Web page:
Taking Issue

Posted on


Now, my admiration for my Atlantic colleague James Parker’s writing and vision of pop culture is a matter of public record.  But I’ve got some issues with his list of the top popular culture moments of the decade, which seems to me like a fairly good example of why lists like these are more a window into an individual critic’s psyche than into any given set of experiences in any given period of time.

First, only one of his choices, the rise of Jersey Shore and The City, is about women artists, or performers, or whatever.  Leaving gender aside for a moment, it seems to me that if you want to single out reality television about the young and aimless, it makes more sense to pick Laguna Beach, which kicked all of this nonsense off. The show may be less aimless or offensive than either of Parker’s choices, but it’s an origin, a turning point, rather than a culmination.  But the gender stuff does matter.  Especially given that this has been a fascinating, problematic decade for women in popular culture.  What about Britney Spears’ meltdown, the coverage of which was a popular culture phenomenon in and of itself, breaking new ground in invasive coverage of a clearly disturbed woman, and a major transition point away from late 90’s-early aughts mass-produced pop?  What about Helen Mirren conquering the United States and rising as a viable alternative to Meryl Streep, herself in an astonishingly productive period of her career, both of them symbolizing a path to aging into grandness?  What about the absurd genius of Lady Gaga, who may be a late entrant into the aughts, but emerged as the first viable heir to Madonna in two decades?  The fact that black actors and musicians are left off this list bothers me too.  No Kanye West, no matter how ridiculous he may have become over the course of the decade?  The bridging of the gap between indie and hip-hop, and between black audiences and white audiences, seems to me to be a significant hallmark of this decade: thus, OutKast’s B.O.B. topping indie record site  Pitchfork’s songs of the aughts list.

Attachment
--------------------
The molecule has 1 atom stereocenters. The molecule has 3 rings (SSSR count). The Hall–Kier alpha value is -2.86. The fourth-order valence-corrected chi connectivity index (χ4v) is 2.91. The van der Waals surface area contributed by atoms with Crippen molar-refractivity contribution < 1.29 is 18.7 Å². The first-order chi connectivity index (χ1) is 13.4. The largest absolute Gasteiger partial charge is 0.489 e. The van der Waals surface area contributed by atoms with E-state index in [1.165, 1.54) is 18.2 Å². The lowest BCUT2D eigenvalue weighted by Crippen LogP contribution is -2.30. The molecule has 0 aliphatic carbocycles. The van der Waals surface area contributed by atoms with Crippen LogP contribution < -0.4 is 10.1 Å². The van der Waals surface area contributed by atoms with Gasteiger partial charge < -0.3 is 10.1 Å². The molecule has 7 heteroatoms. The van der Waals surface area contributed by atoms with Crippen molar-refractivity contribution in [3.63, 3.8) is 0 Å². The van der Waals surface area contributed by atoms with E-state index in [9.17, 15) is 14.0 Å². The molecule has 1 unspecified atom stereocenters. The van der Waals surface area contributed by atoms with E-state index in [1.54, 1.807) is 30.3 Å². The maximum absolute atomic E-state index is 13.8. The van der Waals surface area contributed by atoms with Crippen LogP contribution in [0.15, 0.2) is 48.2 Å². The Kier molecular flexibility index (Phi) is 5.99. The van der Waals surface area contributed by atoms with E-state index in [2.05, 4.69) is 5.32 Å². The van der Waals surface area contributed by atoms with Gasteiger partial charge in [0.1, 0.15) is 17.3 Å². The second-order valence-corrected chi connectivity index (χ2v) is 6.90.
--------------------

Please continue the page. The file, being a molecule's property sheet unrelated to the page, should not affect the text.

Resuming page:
Second, I have no idea how the rise of cable and premium television as not just a viable site but the critical incubator of astonishing entertainment is entirely left off this list.  Grizzly Man may be a good movie, but while James resonates to its pastoral awe, the depictions of urban centers and suburban tension in The Sopranos, The Wire and Mad Men say a great deal more about where our society is at today and how it got there than a fiercely individual movie about a suicidally individual man does.  I don’t mind some of the smaller entrants on this list–the rise of things like tribute bands and fan culture more generally is certainly one of the important developments in popular culture of this decade.  But Grizzly Man just strikes me as too small.

But the thing is, who am I to say this list is entirely wrong?  Or any other critic?  We all see influences and progressions differently, and developments in different garden patches of popular culture register as more or less important on our respective radars.  I understand the urge to define canons: it gets pageviews and sells magazines.  But I actually think best-of lists are more useful as a way of individual critics explaining what they value and why as a service to the readers who rely on them year- and decade-round than of actually establishing definitive bests.